How Public Record Errors Affect The Title To A Commercial Property
Even though the commercial property you just bought is new to you, it has a history, and sometimes, these histories can include unwanted problems. As part of the closing process, a title search on the property is performed to determine whether there are title defects that can have any adverse effects on the title to the property. One common title issue buyers face when completing a title search is an error in public records. Humans aren’t error-free, and a clerical or filing error regarding your commercial property can have an effect on the deed and result in costs you may not have expected.
A title search is performed in order to determine if your property’s title is clear, as well as to find any mistakes that could have been made in public records. An example of an error that could be filed in public records is a description of the property that may appear to be accurate but isn’t, such as an incorrect statement of the square footage of the property or missing reservations, covenants and restrictions. If the actual legal characteristics of the property are different than what is listed on the documents, commercial buyers may run into issues with their neighboring property owners, the legal requirements associated with the use of the property, and many other problems.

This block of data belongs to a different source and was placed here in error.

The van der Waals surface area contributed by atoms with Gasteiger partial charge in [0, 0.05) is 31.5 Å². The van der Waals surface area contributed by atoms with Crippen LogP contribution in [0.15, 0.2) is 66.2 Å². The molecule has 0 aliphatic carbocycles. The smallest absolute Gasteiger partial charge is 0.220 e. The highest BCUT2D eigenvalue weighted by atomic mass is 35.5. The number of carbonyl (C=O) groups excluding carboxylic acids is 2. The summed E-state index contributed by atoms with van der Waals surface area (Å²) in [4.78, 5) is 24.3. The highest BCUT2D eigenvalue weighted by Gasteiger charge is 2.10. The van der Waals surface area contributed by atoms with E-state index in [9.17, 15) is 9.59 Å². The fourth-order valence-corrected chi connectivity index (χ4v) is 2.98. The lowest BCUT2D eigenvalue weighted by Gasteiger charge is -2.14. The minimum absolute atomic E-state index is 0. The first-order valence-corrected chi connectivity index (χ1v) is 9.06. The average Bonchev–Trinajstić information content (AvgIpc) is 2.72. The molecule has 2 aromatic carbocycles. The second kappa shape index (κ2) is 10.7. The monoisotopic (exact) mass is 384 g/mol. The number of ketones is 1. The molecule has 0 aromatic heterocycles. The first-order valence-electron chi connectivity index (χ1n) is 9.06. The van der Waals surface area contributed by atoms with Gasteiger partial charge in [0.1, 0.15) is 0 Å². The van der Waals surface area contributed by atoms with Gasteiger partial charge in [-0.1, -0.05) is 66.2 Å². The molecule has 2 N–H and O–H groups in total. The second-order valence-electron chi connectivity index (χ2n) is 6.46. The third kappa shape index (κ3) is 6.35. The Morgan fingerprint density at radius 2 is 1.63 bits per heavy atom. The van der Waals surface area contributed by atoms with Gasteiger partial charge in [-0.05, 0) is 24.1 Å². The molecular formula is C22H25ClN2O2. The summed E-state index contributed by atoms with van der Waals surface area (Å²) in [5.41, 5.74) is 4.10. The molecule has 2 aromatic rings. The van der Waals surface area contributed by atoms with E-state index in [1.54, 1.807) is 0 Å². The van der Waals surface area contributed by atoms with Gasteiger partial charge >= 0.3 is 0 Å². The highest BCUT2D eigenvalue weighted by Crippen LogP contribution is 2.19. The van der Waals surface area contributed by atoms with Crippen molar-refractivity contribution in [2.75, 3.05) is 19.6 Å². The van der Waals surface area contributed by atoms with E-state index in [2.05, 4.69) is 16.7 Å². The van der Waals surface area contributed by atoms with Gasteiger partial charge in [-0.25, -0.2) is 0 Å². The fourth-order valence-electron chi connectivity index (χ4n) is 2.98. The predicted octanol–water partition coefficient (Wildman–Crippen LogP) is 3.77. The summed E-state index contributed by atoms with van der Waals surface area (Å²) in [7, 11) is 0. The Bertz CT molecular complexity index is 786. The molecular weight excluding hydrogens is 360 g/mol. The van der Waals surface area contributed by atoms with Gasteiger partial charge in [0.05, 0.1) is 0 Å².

Improperly filed legal documents or mortgage releases mishandled by public records can also result in additional headaches for the buyers until these issues are resolved.
Completely avoiding errors in public records is nearly impossible because buyers of commercial property have no control over a property’s past or a mistake that could have been made by those filing and recording these documents. And not all errors can be detected prior to closing. However, an Owner’s Policy of title insurance will help protect your ownership rights from errors and defects found in public records. This insurance may cover both the legal costs to defend your interests as well as certain losses sustained as a result of a covered title defect.